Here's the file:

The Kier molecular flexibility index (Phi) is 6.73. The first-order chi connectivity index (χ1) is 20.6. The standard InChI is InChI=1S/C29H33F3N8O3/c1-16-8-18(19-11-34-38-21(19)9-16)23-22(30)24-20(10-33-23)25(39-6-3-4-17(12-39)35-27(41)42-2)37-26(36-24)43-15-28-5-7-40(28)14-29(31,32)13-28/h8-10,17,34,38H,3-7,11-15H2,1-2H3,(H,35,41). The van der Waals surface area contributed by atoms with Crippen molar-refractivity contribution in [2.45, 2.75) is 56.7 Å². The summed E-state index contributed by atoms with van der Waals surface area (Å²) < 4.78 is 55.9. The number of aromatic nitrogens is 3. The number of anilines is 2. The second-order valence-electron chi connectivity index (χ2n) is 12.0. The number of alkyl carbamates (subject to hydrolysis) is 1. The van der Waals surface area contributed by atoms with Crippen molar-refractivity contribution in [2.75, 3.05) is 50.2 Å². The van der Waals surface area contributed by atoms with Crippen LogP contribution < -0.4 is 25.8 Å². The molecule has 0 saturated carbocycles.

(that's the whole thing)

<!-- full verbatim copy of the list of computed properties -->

The Kier molecular flexibility index (Phi) is 6.73. The first-order chi connectivity index (χ1) is 20.6. The standard InChI is InChI=1S/C29H33F3N8O3/c1-16-8-18(19-11-34-38-21(19)9-16)23-22(30)24-20(10-33-23)25(39-6-3-4-17(12-39)35-27(41)42-2)37-26(36-24)43-15-28-5-7-40(28)14-29(31,32)13-28/h8-10,17,34,38H,3-7,11-15H2,1-2H3,(H,35,41). The van der Waals surface area contributed by atoms with Crippen molar-refractivity contribution in [2.45, 2.75) is 56.7 Å². The summed E-state index contributed by atoms with van der Waals surface area (Å²) < 4.78 is 55.9. The number of aromatic nitrogens is 3. The number of anilines is 2. The second-order valence-electron chi connectivity index (χ2n) is 12.0. The number of alkyl carbamates (subject to hydrolysis) is 1. The van der Waals surface area contributed by atoms with Crippen molar-refractivity contribution in [2.75, 3.05) is 50.2 Å². The van der Waals surface area contributed by atoms with Crippen LogP contribution < -0.4 is 25.8 Å². The molecule has 0 saturated carbocycles.